Religious Teachings

Most religious traditions from around the world are united by the belief that we are to live rightly on the Earth.

These links to religious statements on the environment have been provided by leaders in our GINI network, and from GreenFaith an organization with 20 years of leadership helping people of all faiths become better environmental stewards.

 

Buddhist Statements

Christian Statements

Hindu Statements

Jewish Statements

Islamic Statements

Unitarian Universalist Statements

 

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Comment by Emily Page Bidgood on August 4, 2011 at 2:56pm
United Methodist: From the UMC's General Board of Church and Society.  An excerpt from their Social Principles doctrine.

 

"All creation is the Lord’s, and we are responsible for the ways in which we use and abuse it....God has granted us stewardship of creation. We should meet these stewardship duties through acts of loving care and respect. Economic, political, social, and technological developments have increased our human numbers, and lengthened and enriched our lives. However, these developments have led to regional defoliation, dramatic extinction of species, massive human suffering, overpopulation, and misuse and overconsumption of natural and nonrenewable resources, particularly by industrialized societies. This continued course of action jeopardizes the natural heritage that God has entrusted to all generations. Therefore, let us recognize the responsibility of the church and its members to place a high priority on changes in economic, political, social, and technological lifestyles to support a more ecologically equitable and sustainable world leading to a higher quality of life for all of God’s creation."

 

 

Comment by Emily Page Bidgood on August 4, 2011 at 2:56pm

According to the Association of Religious Data Archives (www.thearda.com), our region of Northeast TN has over 650 religious congregations! I'm not sure how this compares to other regions, but it's quite a large number when I think of GINI's mission to reach as many faith groups as possible.

 

The big hitters: 45% Baptist. 17% Methodist. 7% Evangelical. 7% Church of Christ. 5% Presbyterian. 5% Pentecostal. 4% Catholic. There are of course other Christian denominations represented in proportionately smaller numbers. I have found 1 Hindu cultural center and temple, 1 Islamic center and house of worship and 1 Jewish Synagogue.

 

I thought I would post here some of the statements from our region's two most represented Christian families and one day these statements will probably get fuller integrated into our website's content.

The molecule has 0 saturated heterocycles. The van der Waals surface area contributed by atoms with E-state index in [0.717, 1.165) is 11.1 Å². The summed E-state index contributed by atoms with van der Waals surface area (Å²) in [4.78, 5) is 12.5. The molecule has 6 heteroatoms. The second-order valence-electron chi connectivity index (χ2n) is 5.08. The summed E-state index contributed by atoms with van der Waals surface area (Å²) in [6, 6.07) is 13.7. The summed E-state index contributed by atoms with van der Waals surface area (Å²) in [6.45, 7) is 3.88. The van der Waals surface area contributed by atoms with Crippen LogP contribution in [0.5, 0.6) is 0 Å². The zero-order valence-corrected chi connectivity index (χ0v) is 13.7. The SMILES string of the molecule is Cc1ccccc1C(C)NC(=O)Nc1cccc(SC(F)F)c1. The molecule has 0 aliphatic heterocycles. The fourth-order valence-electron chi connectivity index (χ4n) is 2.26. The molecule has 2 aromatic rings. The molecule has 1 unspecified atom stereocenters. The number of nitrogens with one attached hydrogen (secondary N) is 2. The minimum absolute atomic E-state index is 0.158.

Southern Baptist. The Southern Baptist statement on creation care and addressing climate change can be found at http://www.baptistcreationcare.org/node/1. An excerpt:

 

"God’s command to tend and keep the earth (Genesis 2) did not pass away with the fall of man; we are still responsible. Lack of concern and failure to act prudently on the part of Christ-followers reflects poorly to the rest of the world. Therefore, we humbly take responsibility for the damage that we have done to God’s cosmic revelation and pledge to take an unwavering stand to preserve and protect the creation over which we have been given responsibility by Almighty God Himself...

 
"We must care about environmental issues because of our commitment to God’s Holy and inerrant Word...Within these Scriptures we are reminded that when God made mankind, He commissioned us to exercise stewardship over the earth and its creatures (Gen. 1:26-28). We must care about environmental and climate issues because we are called to love our neighbors, to do unto others as we would have them do unto us and to protect and care for the “least of these” (Mt. 22:34-40; Mt. 7:12; Mt. 25:31-46). The consequences of these problems will most likely hit the poor the hardest, in part because those areas likely to be significantly affected are in the world’s poorest regions....

 

"Love of God, love of neighbor and Scripture’s stewardship demands provide enough reason for Southern Baptists and Christians everywhere to respond to these problems with moral passion and concrete action. "

 

American Baptist:  An excerpt from the ABC Statement on Ecology found here

"The best understanding of the Biblical attitude of humanity's relationship with the Creation can be gained by a study of the Greek words which are the foundation of the New Testament. The word stewardship comes from the Greek words for house and management. The Greek word which is commonly translated stewardship is the root word for economics and ecology. The literal translation of steward is manager of the household. As such, we are all called to be managers of God's household, the earth and all that is in it.


"Our responsibility as stewards is one of the most basic relationships we have with God. It implies a great degree of caring for God's creation and all God's creatures. The right relationship embodied in the everlasting covenant to which Isaiah refers. There can be no justice without right relationships of creatures with one another and with all of creation. Eco-justice is the vision of the garden in Genesis -- the realm and the reality of right relationship."

 

United Methodist: From the UMC's General Board of Church and Society.  An excerpt from

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